The identification of flow structures in the ocean, which attract floating objects, could help optimize search and rescue operations for people lost at sea suggests a Nature Communications paper.
Current search and rescue operations use models combining sea dynamics, weather prediction and on site observations to produce a probability map predicting a person’s location. However, uncertainty over where the person entered the water and a lack of observational data about how ocean currents evolve over time makes it more difficult to predict a location as time goes on.
Using sea-surface data, Mattia Serra, George Haller and colleagues at various US institutions predicted the existence of TRansient Attracting Profiles (TRAPs), which govern short-term trajectories in ocean currents and reveal regions of accumulation of objects floating on the sea surface. To verify the findings, the authors conducted three field experiments to simulate search and rescue situations in the ocean south of Martha’s Vineyard in Massachusetts, USA. Here, they deployed a series of manikins and floating devices to mimic cases where people had fallen in the water, and sought to determine if TRAPs could be used to predict their location. The authors demonstrated that TRAPs could be calculated using measured as well as modelled ocean current velocities, and that they can help predict the most likely locations of the objects two to three hours after their disappearance.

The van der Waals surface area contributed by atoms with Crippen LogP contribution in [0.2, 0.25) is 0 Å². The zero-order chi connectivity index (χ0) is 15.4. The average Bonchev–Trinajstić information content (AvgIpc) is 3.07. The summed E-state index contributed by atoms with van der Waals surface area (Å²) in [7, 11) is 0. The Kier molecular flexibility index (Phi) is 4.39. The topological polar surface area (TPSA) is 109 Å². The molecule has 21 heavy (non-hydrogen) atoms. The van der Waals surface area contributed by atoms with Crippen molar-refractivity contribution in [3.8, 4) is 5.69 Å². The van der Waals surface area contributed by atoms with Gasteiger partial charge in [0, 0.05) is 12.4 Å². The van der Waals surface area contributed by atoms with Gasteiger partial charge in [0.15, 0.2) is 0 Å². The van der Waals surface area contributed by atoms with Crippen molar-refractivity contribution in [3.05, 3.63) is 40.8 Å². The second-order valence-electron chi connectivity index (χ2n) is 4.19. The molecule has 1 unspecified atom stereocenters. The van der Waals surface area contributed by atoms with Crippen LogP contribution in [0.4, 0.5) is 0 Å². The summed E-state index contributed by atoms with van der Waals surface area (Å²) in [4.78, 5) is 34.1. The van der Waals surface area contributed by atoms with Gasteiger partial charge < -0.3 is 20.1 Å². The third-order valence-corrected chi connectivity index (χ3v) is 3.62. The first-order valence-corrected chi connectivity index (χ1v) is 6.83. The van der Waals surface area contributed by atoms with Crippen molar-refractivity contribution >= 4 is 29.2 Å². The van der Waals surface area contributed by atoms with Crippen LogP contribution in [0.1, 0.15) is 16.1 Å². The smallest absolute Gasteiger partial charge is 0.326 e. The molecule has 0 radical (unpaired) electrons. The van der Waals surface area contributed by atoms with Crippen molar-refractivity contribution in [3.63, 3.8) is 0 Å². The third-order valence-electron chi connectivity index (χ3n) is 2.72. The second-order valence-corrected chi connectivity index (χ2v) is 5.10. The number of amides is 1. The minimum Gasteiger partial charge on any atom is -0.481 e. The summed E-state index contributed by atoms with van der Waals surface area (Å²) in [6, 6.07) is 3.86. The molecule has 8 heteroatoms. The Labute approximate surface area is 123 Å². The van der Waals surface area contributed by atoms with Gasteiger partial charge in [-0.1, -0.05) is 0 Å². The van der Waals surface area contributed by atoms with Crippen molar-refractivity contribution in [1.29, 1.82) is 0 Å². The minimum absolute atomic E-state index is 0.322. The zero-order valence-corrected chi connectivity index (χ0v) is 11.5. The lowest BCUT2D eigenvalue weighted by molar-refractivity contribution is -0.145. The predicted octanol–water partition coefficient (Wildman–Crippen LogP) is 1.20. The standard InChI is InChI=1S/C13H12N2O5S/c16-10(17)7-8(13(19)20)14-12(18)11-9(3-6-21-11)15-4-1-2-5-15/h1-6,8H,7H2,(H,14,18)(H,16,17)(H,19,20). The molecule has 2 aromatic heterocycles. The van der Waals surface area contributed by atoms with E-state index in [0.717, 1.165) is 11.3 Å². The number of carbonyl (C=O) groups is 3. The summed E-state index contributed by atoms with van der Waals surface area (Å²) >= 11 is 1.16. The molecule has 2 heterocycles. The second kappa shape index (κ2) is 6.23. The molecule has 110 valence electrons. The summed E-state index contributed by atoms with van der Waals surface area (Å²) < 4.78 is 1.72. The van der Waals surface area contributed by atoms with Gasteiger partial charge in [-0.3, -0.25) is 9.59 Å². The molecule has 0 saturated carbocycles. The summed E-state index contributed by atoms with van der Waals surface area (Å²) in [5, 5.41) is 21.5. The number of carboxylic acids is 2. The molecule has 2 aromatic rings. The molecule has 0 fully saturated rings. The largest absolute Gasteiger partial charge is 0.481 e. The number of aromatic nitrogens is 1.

The authors conclude that TRAPs could help enhance existing search and rescue techniques and inform hazard responses to environmental disasters, such as oil spills.
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